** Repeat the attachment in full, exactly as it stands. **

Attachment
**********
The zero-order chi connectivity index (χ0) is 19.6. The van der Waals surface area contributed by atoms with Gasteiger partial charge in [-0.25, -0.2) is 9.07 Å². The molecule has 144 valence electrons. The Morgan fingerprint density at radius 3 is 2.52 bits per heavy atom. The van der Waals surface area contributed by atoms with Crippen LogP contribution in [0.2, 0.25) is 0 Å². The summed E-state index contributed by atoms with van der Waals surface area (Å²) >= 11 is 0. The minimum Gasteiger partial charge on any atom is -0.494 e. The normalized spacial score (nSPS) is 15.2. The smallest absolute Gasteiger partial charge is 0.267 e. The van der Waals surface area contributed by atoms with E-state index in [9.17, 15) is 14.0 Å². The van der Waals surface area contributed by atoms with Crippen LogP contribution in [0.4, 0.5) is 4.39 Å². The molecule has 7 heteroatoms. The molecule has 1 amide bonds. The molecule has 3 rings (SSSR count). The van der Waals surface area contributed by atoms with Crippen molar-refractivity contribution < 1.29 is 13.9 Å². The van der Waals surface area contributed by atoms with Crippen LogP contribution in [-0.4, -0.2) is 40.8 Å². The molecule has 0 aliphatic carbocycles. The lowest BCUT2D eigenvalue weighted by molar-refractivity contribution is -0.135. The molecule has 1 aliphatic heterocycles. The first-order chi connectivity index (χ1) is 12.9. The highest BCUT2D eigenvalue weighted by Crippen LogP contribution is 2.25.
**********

The zero-order chi connectivity index (χ0) is 19.6. The van der Waals surface area contributed by atoms with Gasteiger partial charge in [-0.25, -0.2) is 9.07 Å². The molecule has 144 valence electrons. The Morgan fingerprint density at radius 3 is 2.52 bits per heavy atom. The van der Waals surface area contributed by atoms with Crippen LogP contribution in [0.2, 0.25) is 0 Å². The summed E-state index contributed by atoms with van der Waals surface area (Å²) >= 11 is 0. The minimum Gasteiger partial charge on any atom is -0.494 e. The normalized spacial score (nSPS) is 15.2. The smallest absolute Gasteiger partial charge is 0.267 e. The van der Waals surface area contributed by atoms with E-state index in [9.17, 15) is 14.0 Å². The van der Waals surface area contributed by atoms with Crippen LogP contribution in [0.4, 0.5) is 4.39 Å². The molecule has 7 heteroatoms. The molecule has 1 amide bonds. The molecule has 3 rings (SSSR count). The van der Waals surface area contributed by atoms with Crippen molar-refractivity contribution < 1.29 is 13.9 Å². The van der Waals surface area contributed by atoms with Crippen LogP contribution in [-0.4, -0.2) is 40.8 Å². The molecule has 0 aliphatic carbocycles. The lowest BCUT2D eigenvalue weighted by molar-refractivity contribution is -0.135. The molecule has 1 aliphatic heterocycles. The first-order chi connectivity index (χ1) is 12.9. The highest BCUT2D eigenvalue weighted by Crippen LogP contribution is 2.25.